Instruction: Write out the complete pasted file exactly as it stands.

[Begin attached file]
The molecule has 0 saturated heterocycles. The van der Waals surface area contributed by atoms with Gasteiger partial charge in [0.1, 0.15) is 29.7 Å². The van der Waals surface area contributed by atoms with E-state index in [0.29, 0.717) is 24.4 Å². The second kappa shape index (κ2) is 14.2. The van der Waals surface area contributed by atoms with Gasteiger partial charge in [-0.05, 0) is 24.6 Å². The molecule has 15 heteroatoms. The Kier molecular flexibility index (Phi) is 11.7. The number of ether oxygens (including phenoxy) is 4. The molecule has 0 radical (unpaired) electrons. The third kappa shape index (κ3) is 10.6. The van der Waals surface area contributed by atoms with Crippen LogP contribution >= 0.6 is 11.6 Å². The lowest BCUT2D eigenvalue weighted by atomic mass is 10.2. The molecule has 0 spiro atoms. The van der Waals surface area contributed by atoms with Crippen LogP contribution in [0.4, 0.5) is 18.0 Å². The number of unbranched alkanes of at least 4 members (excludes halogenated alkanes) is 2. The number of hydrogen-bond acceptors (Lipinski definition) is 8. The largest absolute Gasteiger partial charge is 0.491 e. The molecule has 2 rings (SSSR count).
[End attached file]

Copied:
The molecule has 0 saturated heterocycles. The van der Waals surface area contributed by atoms with Gasteiger partial charge in [0.1, 0.15) is 29.7 Å². The van der Waals surface area contributed by atoms with E-state index in [0.29, 0.717) is 24.4 Å². The second kappa shape index (κ2) is 14.2. The van der Waals surface area contributed by atoms with Gasteiger partial charge in [-0.05, 0) is 24.6 Å². The molecule has 15 heteroatoms. The Kier molecular flexibility index (Phi) is 11.7. The number of ether oxygens (including phenoxy) is 4. The molecule has 0 radical (unpaired) electrons. The third kappa shape index (κ3) is 10.6. The van der Waals surface area contributed by atoms with Crippen LogP contribution >= 0.6 is 11.6 Å². The lowest BCUT2D eigenvalue weighted by atomic mass is 10.2. The molecule has 0 spiro atoms. The van der Waals surface area contributed by atoms with Crippen LogP contribution in [0.4, 0.5) is 18.0 Å². The number of unbranched alkanes of at least 4 members (excludes halogenated alkanes) is 2. The number of hydrogen-bond acceptors (Lipinski definition) is 8. The largest absolute Gasteiger partial charge is 0.491 e. The molecule has 2 rings (SSSR count).